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Can an IPO save Virgin Atlantic?

Having crashed in February 2020 when concerns about COVID-19 first spooked markets, airline stocks have had an up-and-down 2021 so far. Some countries have reopened borders but others have kept restrictions in place, worried about the transmission of the Delta variant. There is a broad hope, though, that international travel will return to some level of normality in the autumn, and Richard Branson (pictured above) wants to capitalise on this by taking Virgin Atlantic public before the year is out.

The Delta Air Lines [DAL] share price – the company owns a 49% stake in Virgin Atlantic – was trading lower on 9 August after the news broke the day before, though these losses have since been recovered. Year-to-date, the Delta Air Lines share price is flat, closing at $39.93 on 16 August. The stock has gained 37.82% in the last 52 weeks.

While not directly affected by the Virgin Atlantic news, competitor British Airways’ Anglo-Spanish holding company IAG [IAG.L] has had a bumpy recovery. The IAG share price is up 2.92% year-to-date to £164.46 at the close on 16 August but down 15.47% in the last 52 weeks.

The Cathay Pacific Airways [0293.HK] share price has also struggled to take off this year. While up on year 14.8% to HK$6.330 at the close on 16 August, the Cathay Pacific Airways share price is down 12.21% year-to-date.

The American Airlines [AAL] share price has bucked the trend and taken off this year. It’s up 25.30% since the start of 2021 to $19.76 at the close on 16 August and 48.24% in the last 52 weeks.

 

Rescue effort?

All four share prices are trading well below the level they were at before the sell-off in February 2020. This suggests that they are trading at a discount and there could be plenty of long-term upside ahead for airline stocks as long as the global post-pandemic recovery remains on track. It could explain why Branson has decided the time is right to give up control of Virgin Atlantic and float it.

Virgin Atlantic’s finances are in dire need of repair. For the year ending 31 December 2020, the company reported revenue of £868m down from £2.927bn in 2019. Its loss was £864m in 2020 versus a loss of £55m in 2019 and its net debt grew from £1.766bn to £2.287bn over the same period.

$864million

Virgin Atlantic's 2020 loss

 

At one point last year the company was at risk of running out of cash until creditors approved a £1.2bn rescue plan last August. The package was expected to secure the company’s future for at least 18 months and prevent thousands of jobs from being cut. In December, the company sold two of its Boeing 787 Dreamliners for around £70m before leasing them back.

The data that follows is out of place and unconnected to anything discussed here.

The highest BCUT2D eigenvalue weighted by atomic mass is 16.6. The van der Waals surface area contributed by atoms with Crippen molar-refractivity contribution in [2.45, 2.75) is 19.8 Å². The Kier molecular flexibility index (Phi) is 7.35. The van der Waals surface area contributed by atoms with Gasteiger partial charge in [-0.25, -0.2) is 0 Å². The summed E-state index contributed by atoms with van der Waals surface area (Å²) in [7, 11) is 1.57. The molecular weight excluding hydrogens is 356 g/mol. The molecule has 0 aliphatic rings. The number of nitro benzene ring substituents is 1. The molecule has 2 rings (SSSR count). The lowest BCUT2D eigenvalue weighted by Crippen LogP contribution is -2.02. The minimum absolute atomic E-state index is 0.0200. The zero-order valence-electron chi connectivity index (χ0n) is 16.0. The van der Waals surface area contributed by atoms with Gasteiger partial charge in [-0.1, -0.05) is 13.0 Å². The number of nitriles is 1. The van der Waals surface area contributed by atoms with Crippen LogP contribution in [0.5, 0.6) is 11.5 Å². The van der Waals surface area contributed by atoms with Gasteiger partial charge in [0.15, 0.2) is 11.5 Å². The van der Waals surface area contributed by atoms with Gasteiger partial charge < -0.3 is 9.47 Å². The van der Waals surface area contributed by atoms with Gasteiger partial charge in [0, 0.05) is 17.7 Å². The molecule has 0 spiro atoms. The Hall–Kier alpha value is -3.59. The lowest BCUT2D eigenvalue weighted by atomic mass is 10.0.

The success of the flotation would depend on Virgin Atlantic’s appeal to investors. It’ll likely be a hard sell but the stock would potentially get a boost from those who’ve invested in Branson’s space venture Virgin Galactic [SPCE].

 

Uncertain times ahead

Initial reaction to the flotation news has been tepid.

In a note to clients reported by Reuters, analysts at Goodbody wrote: “The pitch to investors will clearly be the timing of the return to normalised demand and business traffic, with this challenged by concerns over the longevity of government-imposed restrictions.”

The caveat, they added, is that this argument will only be relevant if the listing goes ahead as early as this autumn.

Hargreaves Lansdown’s Laura Hoy has described a potential listing as a “hail Mary” move.

“The pitch to investors will clearly be the timing of the return to normalised demand and business traffic, with this challenged by concerns over the longevity of government-imposed restrictions” - Goodbody analysts

 

“The business is in serious need of cash and selling shares is one way to fill the coffers,” wrote Hoy in a note to clients reported by Proactive Investors.

At the moment travellers from the US can enter the UK but not vice versa. Virgin Atlantic has said it’s hopeful that US reopening will happen in September. Transatlantic travel is crucial to the airline’s sales, so any delay to the reopening could hit the company’s revenue further.

“This is a bit of a strange time to be selling airline shares, though. The sector has been beaten down and pandemic-related uncertainty still lingers. That’s particularly for long-haul airlines that will be last to see traffic recover,” Hoy added.

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